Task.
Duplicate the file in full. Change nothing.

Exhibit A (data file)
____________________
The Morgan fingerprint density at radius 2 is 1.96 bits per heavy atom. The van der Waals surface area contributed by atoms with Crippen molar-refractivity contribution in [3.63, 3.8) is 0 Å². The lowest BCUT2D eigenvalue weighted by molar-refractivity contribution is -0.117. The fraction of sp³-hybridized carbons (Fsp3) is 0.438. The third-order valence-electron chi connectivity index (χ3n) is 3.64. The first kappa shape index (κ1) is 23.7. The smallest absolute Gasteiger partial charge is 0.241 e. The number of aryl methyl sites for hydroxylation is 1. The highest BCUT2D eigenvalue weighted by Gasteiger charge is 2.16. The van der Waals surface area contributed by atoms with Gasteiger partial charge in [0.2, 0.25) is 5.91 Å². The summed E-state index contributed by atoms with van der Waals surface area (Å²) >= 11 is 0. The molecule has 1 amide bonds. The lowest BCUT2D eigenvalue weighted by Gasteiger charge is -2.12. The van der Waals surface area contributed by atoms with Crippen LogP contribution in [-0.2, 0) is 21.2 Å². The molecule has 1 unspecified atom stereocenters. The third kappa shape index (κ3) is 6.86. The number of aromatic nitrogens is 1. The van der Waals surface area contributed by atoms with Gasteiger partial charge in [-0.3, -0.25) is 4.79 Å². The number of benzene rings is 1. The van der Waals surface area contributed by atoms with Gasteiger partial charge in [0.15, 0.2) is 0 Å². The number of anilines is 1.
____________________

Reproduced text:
The Morgan fingerprint density at radius 2 is 1.96 bits per heavy atom. The van der Waals surface area contributed by atoms with Crippen molar-refractivity contribution in [3.63, 3.8) is 0 Å². The lowest BCUT2D eigenvalue weighted by molar-refractivity contribution is -0.117. The fraction of sp³-hybridized carbons (Fsp3) is 0.438. The third-order valence-electron chi connectivity index (χ3n) is 3.64. The first kappa shape index (κ1) is 23.7. The smallest absolute Gasteiger partial charge is 0.241 e. The number of aryl methyl sites for hydroxylation is 1. The highest BCUT2D eigenvalue weighted by Gasteiger charge is 2.16. The van der Waals surface area contributed by atoms with Gasteiger partial charge in [0.2, 0.25) is 5.91 Å². The summed E-state index contributed by atoms with van der Waals surface area (Å²) >= 11 is 0. The molecule has 1 amide bonds. The lowest BCUT2D eigenvalue weighted by Gasteiger charge is -2.12. The van der Waals surface area contributed by atoms with Crippen LogP contribution in [-0.2, 0) is 21.2 Å². The molecule has 1 unspecified atom stereocenters. The third kappa shape index (κ3) is 6.86. The number of aromatic nitrogens is 1. The van der Waals surface area contributed by atoms with Gasteiger partial charge in [-0.3, -0.25) is 4.79 Å². The number of benzene rings is 1. The van der Waals surface area contributed by atoms with Gasteiger partial charge in [0.15, 0.2) is 0 Å². The number of anilines is 1.